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Last Updated: Tuesday, 6 July, 2004, 23:26 GMT 00:26 UK
Mollycoddled men 'more successful'
Image of a mother and her baby
Baby boys should be treated gently, says Dr Sebastian Kraemer
Men treated with kid gloves as young babies are more likely to succeed in work and relationships, according to a UK psychiatrist.

Baby boys who are taught to be tough are less confident and more aggressive, says Dr Sebastian Kraemer from London's Whittington Hospital.

He told doctors at the Royal College of Psychiatrists' annual conference in Harrogate boys were naturally fragile.

Parents should treat boys as gently as girls to compensate for this, he said.

In his lecture, The Fragile Male, Dr Kraemer said if boys were treated more like girls as young babies they would develop better social skills.

If you want a real man treat your baby boy as weak not as strong
Dr Sebastian Kraemer, child and adolescent psychiatrist at the Whittington Hospital

He said newborn baby boys lagged behind baby girls in most respects.

Boys were more likely to experience reading difficulties and have autism, Asperger's syndrome and disruptive behaviour.

They got poorer examination grades, were more vulnerable to depression and were more likely to commit crimes than girls, he said.

"If parents know that boys are a bit behind in their development and generally weaker in every way except muscle then they will do a better job than they are doing now," he said.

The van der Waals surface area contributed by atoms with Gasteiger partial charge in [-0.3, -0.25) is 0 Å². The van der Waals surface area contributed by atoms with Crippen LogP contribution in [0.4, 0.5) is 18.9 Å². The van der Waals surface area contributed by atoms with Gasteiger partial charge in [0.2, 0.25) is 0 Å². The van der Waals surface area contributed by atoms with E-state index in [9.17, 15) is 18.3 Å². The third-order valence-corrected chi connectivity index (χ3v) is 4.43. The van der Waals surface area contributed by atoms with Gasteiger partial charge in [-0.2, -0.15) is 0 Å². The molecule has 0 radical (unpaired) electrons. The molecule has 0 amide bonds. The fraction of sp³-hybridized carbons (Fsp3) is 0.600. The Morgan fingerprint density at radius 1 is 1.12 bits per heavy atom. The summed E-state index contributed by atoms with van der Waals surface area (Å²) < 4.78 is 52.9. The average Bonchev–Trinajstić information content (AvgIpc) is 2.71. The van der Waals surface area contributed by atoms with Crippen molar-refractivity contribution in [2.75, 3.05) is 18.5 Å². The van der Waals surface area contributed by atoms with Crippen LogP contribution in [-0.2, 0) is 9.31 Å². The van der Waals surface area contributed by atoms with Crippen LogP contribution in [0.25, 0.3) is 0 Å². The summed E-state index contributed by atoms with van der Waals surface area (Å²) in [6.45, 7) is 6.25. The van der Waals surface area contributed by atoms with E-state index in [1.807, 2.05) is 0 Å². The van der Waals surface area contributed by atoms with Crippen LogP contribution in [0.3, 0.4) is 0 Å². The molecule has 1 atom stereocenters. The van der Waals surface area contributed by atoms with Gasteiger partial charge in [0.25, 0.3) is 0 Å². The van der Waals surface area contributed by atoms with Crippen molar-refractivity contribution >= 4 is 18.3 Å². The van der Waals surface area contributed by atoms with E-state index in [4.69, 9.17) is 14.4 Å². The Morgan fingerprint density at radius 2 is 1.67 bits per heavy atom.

"If you want a real man treat your baby boy as weak not as strong, then he will become strong."

Dr Kraemer said, by looking at research, the critical period appeared to be in the first month of life when the brain is still developing.

This is when parents should pay extra care, he said.

"It means looking after your baby like a fragile creature not a little lump of muscle.

Tough love

"If boys are treated in a tough slugs and snails way they are more likely to become football hooligans than generous, strong, courageous men."

He said mollycoddling hardwired self-confidence that was not based on bluster, but was genuine and did not need to be constantly asserted.

Dr Nick Barlow, consultant paediatric psychologist at Leicester Royal Infirmary, said: "We know that boys who are brought up to be macho and to overcome anything that threatens them are more likely to get into trouble in adolescence and adulthood."

He said this was because men were more competitive and single-minded, and less likely to appreciate the other side of arguments.

"They go straight forward for doing what they believe is right in their own eyes and they can't be seen to back down.

"That is a dangerous, anti-social and not very understanding view of how to get your own way," he said.

"The attitudes of the parents when the child is born are extremely important on how the child is going to integrate during school years and later on."

Girls beat boys in infant classes
24 Jun 04  |  Education
'Too much too young for my son'
19 May 04  |  Education
How nature protects fragile men
27 Mar 03  |  Health

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